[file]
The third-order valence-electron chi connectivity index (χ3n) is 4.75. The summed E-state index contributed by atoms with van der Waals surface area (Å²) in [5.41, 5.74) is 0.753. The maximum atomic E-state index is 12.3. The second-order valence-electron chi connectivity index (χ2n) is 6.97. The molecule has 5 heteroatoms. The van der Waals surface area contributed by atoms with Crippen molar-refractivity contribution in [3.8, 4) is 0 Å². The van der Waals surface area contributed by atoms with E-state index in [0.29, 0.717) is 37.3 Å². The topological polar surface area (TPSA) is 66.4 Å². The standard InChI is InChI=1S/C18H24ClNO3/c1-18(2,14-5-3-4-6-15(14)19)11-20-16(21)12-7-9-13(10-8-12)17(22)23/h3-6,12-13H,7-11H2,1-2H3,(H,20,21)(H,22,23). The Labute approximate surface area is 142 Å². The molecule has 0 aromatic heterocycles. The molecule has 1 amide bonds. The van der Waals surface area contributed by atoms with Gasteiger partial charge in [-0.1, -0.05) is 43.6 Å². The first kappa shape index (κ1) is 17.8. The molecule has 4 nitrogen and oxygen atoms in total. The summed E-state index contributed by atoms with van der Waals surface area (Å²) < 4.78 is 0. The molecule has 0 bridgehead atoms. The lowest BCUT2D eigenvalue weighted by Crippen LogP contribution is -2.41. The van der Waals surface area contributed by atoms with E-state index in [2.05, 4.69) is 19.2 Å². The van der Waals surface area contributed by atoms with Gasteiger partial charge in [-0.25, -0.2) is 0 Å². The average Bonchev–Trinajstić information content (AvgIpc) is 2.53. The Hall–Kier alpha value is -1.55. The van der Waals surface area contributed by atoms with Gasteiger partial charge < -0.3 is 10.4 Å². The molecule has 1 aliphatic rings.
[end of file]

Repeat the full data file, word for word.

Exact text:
The third-order valence-electron chi connectivity index (χ3n) is 4.75. The summed E-state index contributed by atoms with van der Waals surface area (Å²) in [5.41, 5.74) is 0.753. The maximum atomic E-state index is 12.3. The second-order valence-electron chi connectivity index (χ2n) is 6.97. The molecule has 5 heteroatoms. The van der Waals surface area contributed by atoms with Crippen molar-refractivity contribution in [3.8, 4) is 0 Å². The van der Waals surface area contributed by atoms with E-state index in [0.29, 0.717) is 37.3 Å². The topological polar surface area (TPSA) is 66.4 Å². The standard InChI is InChI=1S/C18H24ClNO3/c1-18(2,14-5-3-4-6-15(14)19)11-20-16(21)12-7-9-13(10-8-12)17(22)23/h3-6,12-13H,7-11H2,1-2H3,(H,20,21)(H,22,23). The Labute approximate surface area is 142 Å². The molecule has 0 aromatic heterocycles. The molecule has 1 amide bonds. The van der Waals surface area contributed by atoms with Gasteiger partial charge in [-0.1, -0.05) is 43.6 Å². The first kappa shape index (κ1) is 17.8. The molecule has 4 nitrogen and oxygen atoms in total. The summed E-state index contributed by atoms with van der Waals surface area (Å²) < 4.78 is 0. The molecule has 0 bridgehead atoms. The lowest BCUT2D eigenvalue weighted by Crippen LogP contribution is -2.41. The van der Waals surface area contributed by atoms with E-state index in [2.05, 4.69) is 19.2 Å². The van der Waals surface area contributed by atoms with Gasteiger partial charge in [-0.25, -0.2) is 0 Å². The average Bonchev–Trinajstić information content (AvgIpc) is 2.53. The Hall–Kier alpha value is -1.55. The van der Waals surface area contributed by atoms with Gasteiger partial charge < -0.3 is 10.4 Å². The molecule has 1 aliphatic rings.